Biker Mice From Mars Review
Some games are unique and mildly charming, like Chulip, while others just attempt to be somewhat original and amusing, like Biker Mice From Mars. The key word in the previous sentence is "attempt." Game Factory's latest mediocre title is loaded with terribly unresponsive and clunky controls, and unfortunately, the lame stabs at humorous dialogue fall flat on their faces. You probably don't know this, but this isn't the first game with that title; Biker Mice From Mars was also a SNES game back in 1993. Well, this one makes that one look like a masterpiece; some cartoons should just stay cartoons, no matter what the potential is for a good video game. Because they keep trying, and they keep failing...miserably.
The graphics are the best part of the game, but that's hardly a bonus. They use a colorful, cel-shaded look that comes close to capturing the animated show's flash and panache, but it's a mostly unimpressive presentation. The cut-scenes are okay, but the environments suffer from a startling lack of detail and clarity, which can actually have a detrimental effect on the gameplay. The colorful palette can't completely cover up the unpolished and often poorly conceived visuals. But at least it fits the atmosphere of the zany cartoon, and fans of the series probably won't be too disappointed. After all, the characters look about right, and there aren't any glaring flaws (clipping, collision detection issues, etc.) to get in a twist over. But while it may satisfy the niche target audience, this game doesn't even look as good as other cartoons-turned-games.
So the graphics fall well short, and the sound isn't any better. The voice acting is mediocre at best, the sound effects are generic and rarely intense, and the soundtrack is often muted and even non-existent. Sometimes, when rolling through the streets during a mission, the soundtrack will cut out completely, leaving you with only those bland effects to accompany your action-packed ride. Actually, we wouldn't be surprised if the developers simply recycled the soundtrack from the old SNES game, because it sounds very much like a 15-year-old game. The voices might be better than they were back in the day, but that's about it. It almost seems like much of the sound was filtered through a brick wall and then transposed onto a tape; it's just low-quality the whole way ‘round. Again, fans of the series might be satisfied with the voice acting, but even the most ardent follower will find the effects and soundtrack to be sorely lacking.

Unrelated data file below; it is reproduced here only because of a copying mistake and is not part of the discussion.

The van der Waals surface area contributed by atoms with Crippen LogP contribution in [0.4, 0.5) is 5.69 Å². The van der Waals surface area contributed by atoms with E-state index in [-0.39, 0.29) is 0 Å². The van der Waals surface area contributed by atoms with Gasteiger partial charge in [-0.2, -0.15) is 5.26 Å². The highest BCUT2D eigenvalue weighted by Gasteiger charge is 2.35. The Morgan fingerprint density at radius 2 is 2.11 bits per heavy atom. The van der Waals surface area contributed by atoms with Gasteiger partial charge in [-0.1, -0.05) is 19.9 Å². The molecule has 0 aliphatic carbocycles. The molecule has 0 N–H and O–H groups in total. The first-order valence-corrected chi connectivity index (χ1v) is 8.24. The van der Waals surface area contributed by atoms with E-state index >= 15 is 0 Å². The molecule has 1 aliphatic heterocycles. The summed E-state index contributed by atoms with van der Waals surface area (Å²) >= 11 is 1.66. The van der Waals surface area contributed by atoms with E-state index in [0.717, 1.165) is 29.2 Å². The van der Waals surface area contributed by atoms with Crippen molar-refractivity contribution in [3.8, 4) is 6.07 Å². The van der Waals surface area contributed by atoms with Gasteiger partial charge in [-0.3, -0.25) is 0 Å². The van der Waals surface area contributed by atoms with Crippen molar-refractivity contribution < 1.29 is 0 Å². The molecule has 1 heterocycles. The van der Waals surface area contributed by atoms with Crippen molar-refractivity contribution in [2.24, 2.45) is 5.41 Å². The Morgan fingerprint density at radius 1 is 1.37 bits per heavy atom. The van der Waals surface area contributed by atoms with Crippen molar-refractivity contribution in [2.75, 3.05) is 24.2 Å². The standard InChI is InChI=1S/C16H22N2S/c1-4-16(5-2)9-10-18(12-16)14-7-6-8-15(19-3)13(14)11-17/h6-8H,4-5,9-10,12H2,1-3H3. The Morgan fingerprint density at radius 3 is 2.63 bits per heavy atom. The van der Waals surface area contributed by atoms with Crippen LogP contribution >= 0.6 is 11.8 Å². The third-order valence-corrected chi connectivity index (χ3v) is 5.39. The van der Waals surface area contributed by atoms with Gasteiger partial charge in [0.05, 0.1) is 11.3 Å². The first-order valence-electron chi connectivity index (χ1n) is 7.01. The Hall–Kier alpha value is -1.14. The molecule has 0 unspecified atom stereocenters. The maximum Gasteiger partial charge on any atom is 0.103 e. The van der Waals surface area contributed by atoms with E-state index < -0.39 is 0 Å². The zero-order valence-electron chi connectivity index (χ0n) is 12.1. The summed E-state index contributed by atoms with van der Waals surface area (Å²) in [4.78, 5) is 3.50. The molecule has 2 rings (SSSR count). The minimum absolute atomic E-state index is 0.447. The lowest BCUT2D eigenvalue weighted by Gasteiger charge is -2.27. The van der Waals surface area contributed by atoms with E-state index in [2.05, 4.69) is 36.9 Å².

The gameplay is a good news-bad news situation. The good news can be summed up quickly: Biker Mice From Mars starts quickly, doesn't waste time with superfluous dialogue and story, and the action maintains a steady pace throughout. ...yeah, that's it. That's all the good news. The bad news will take a little longer to explain, unfortunately. But we can start with the controls, which are some of the worst we've ever been forced to experience, despite a feeble attempt by the developers to make your cool bike stable. Many of the low-budget games we've played in the past have had problems with loose control, but while it's still a little loose here, that's not the main failing. The main failing stems from a major lack of responsiveness; you often have to press the primary fire button a couple times before seeing any reaction. If you couldn't guess, that can get horribly frustrating.
The steering controls are similar to the weapon controls, in that steering to the left and right seems to lag and the bike's reply to acceleration and braking commands is deplorable. However, once you can accept these general shortcomings, you can alter your approach to the gameplay to reflect this crucial error. This makes the first few missions doable, but once they become more difficult, the terrible controls seriously hamper your progress. Before long, you'll be cursing your bike and the controller, desperately trying to figure out what's wrong...is my controller broken? What's going on? Oh yeah, it's not the controller that's broken, it's the game. Later missions present a formidable challenge, and not because they're designed to be difficult, but simply because the player has extreme difficulty battling the shoddy controls. And that's one of the worst flaws any game can have.